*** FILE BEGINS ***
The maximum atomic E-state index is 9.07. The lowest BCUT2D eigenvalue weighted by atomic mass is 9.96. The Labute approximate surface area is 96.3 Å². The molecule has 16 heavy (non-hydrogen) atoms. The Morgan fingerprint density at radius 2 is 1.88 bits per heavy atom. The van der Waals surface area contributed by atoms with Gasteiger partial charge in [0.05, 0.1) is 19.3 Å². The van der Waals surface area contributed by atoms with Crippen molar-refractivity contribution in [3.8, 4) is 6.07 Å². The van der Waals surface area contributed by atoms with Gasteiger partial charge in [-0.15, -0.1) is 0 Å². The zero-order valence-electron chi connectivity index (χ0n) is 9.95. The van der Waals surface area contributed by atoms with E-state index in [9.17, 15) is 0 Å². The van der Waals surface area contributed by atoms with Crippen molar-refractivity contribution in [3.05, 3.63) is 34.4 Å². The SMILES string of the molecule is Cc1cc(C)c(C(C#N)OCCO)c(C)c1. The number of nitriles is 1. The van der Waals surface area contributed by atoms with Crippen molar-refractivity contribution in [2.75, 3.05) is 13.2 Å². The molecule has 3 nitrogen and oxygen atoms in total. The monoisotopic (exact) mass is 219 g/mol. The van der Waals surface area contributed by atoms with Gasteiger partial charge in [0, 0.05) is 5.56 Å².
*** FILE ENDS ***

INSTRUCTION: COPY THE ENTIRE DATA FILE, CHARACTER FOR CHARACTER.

The maximum atomic E-state index is 9.07. The lowest BCUT2D eigenvalue weighted by atomic mass is 9.96. The Labute approximate surface area is 96.3 Å². The molecule has 16 heavy (non-hydrogen) atoms. The Morgan fingerprint density at radius 2 is 1.88 bits per heavy atom. The van der Waals surface area contributed by atoms with Gasteiger partial charge in [0.05, 0.1) is 19.3 Å². The van der Waals surface area contributed by atoms with Crippen molar-refractivity contribution in [3.8, 4) is 6.07 Å². The van der Waals surface area contributed by atoms with Gasteiger partial charge in [-0.15, -0.1) is 0 Å². The zero-order valence-electron chi connectivity index (χ0n) is 9.95. The van der Waals surface area contributed by atoms with E-state index in [9.17, 15) is 0 Å². The van der Waals surface area contributed by atoms with Crippen molar-refractivity contribution in [3.05, 3.63) is 34.4 Å². The SMILES string of the molecule is Cc1cc(C)c(C(C#N)OCCO)c(C)c1. The number of nitriles is 1. The van der Waals surface area contributed by atoms with Crippen molar-refractivity contribution in [2.75, 3.05) is 13.2 Å². The molecule has 3 nitrogen and oxygen atoms in total. The monoisotopic (exact) mass is 219 g/mol. The van der Waals surface area contributed by atoms with Gasteiger partial charge in [0, 0.05) is 5.56 Å².